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Saint of the Day—available on the iPhone!

Saint of the Day
Catholic saints are holy people and human people who lived extraordinary lives. Each saint the Church honors responded to God's invitation to use his or her unique gifts. God calls each one of us to be a saint. Click here to receive Saint of the Day in your email.

June 3
Sts. Charles Lwanga and Companions
(d. 1886)


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One of 22 Ugandan martyrs, Charles Lwanga is the patron of youth and Catholic action in most of tropical Africa. He protected his fellow pages (aged 13 to 30) from the homosexual demands of the Bagandan ruler, Mwanga, and encouraged and instructed them in the Catholic faith during their imprisonment for refusing the ruler’s demands.

For his own unwillingness to submit to the immoral acts and his efforts to safeguard the faith of his friends, Charles was burned to death at Namugongo on June 3, 1886, by Mwanga’s order.

Charles first learned of Christ’s teachings from two retainers in the court of Chief Mawulugungu. While a catechumen, he entered the royal household as assistant to Joseph Mukaso, head of the court pages.

On the night of Mukaso’s martyrdom for encouraging the African youths to resist Mwanga, Charles requested and received Baptism. Imprisoned with his friends, Charles’s courage and belief in God inspired them to remain chaste and faithful.

When Pope Paul VI canonized these 22 martyrs on October 18, 1964, he referred to the Anglican pages martyred for the same reason.



Comment:

Like Charles Lwanga, we are all teachers and witnesses to Christian living by the examples of our own lives. We are all called upon to spread the word of God, whether by word or deed. By remaining courageous and unshakable in our faith during times of great moral and physical temptation, we live as Christ lived.

Quote:

On his African tour in 1969, Pope Paul VI told 22 young Ugandan converts that "being a Christian is a fine thing but not always an easy one."


Wednesday, June 3, 2015
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Saint of the Day
Lives, Lessons and Feast
By Leonard Foley, O.F.M.; revised by Pat McCloskey, O.F.M.



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Anthony Zaccaria: At the same time that Martin Luther was attacking abuses in the Church, a reformation within the Church was already being attempted. Among the early movers of the Counter-Reformation was Anthony Zaccaria. His mother became a widow at 18 and devoted herself to the spiritual education of her son. He received a medical doctorate at 22 and, while working among the poor of his native Cremona in Italy, was attracted to the religious apostolate. He renounced his rights to any future inheritance, worked as a catechist and was ordained a priest at the age of 26. Called to Milan in a few years, he laid the foundations of three religious congregations, one for men and one for women, plus an association of married couples. Their aim was the reform of the decadent society of their day, beginning with the clergy, religious and lay people.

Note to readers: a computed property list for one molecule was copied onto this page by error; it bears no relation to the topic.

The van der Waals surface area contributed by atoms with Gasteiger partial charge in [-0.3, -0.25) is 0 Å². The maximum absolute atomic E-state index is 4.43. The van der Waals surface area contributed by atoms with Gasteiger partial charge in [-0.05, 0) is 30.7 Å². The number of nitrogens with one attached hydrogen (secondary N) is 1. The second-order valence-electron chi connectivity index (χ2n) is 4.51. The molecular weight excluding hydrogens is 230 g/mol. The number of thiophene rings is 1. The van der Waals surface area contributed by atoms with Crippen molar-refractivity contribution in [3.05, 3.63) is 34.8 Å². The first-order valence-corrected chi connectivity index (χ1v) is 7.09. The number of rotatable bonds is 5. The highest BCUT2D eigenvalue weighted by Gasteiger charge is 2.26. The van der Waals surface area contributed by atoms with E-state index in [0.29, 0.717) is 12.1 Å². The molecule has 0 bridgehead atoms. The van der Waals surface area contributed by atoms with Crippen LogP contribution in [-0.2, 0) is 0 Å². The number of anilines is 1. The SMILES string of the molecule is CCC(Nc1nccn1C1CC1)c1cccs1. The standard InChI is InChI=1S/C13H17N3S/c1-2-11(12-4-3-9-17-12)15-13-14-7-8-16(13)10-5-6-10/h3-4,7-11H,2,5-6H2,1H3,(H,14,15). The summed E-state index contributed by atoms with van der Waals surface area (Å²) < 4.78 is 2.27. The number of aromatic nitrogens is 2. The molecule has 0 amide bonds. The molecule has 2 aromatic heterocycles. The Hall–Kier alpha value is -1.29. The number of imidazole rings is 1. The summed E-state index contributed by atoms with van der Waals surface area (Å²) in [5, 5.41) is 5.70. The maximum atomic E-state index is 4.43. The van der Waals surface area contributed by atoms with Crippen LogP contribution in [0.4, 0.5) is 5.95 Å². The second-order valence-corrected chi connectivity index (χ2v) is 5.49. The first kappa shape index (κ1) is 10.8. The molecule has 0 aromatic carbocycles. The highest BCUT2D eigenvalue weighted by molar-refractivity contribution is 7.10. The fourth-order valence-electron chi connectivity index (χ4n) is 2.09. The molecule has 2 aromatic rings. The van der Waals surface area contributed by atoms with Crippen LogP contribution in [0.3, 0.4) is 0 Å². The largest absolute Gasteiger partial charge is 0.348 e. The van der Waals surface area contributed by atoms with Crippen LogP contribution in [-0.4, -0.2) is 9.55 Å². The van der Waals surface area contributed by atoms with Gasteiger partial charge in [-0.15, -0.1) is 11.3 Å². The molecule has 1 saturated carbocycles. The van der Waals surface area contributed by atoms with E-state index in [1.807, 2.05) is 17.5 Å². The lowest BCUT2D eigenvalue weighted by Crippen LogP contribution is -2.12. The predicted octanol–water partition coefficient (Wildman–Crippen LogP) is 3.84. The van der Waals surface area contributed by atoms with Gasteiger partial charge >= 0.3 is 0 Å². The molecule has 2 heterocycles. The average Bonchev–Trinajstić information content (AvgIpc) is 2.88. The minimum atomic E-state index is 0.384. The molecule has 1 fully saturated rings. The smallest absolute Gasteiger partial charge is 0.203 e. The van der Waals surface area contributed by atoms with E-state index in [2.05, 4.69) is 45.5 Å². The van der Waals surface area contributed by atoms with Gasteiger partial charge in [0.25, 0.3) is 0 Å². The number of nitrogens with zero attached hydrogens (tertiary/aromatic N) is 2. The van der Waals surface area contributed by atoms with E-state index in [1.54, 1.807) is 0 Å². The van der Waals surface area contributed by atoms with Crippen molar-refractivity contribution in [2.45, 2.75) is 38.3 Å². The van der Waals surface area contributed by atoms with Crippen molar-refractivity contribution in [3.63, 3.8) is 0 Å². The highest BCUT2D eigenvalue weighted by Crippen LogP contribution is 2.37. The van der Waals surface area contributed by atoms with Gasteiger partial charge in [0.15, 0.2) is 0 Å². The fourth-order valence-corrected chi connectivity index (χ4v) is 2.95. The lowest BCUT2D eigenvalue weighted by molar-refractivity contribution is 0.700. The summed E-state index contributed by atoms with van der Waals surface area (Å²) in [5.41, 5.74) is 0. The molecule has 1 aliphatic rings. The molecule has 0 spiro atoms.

<p>Greatly inspired by St. Paul (his congregation is named the Barnabites, after the companion of that saint), Anthony preached with great vigor in church and street, conducted popular missions and was not ashamed of doing public penance. </p><p>He encouraged such innovations as the collaboration of the laity in the apostolate, frequent Communion, the Forty Hours devotion and the ringing of church bells at 3:00 p.m. on Fridays. </p><p>His holiness moved many to reform their lives but, as with all saints, it also moved many to oppose him. Twice his community had to undergo official religious investigation, and twice it was exonerated. </p><p>While on a mission of peace, he became seriously ill and was brought home for a visit to his mother. He died at Cremona at the age of 36.</p> American Catholic Blog Lord, help me make my life more about you and less about me. May others see you in me—your image and likeness. Teach me ways to increase my time with you, my service to others, and my love for my family, for strangers, and for the poor. You are the light in the darkness. With each new day, may we be light to one another.

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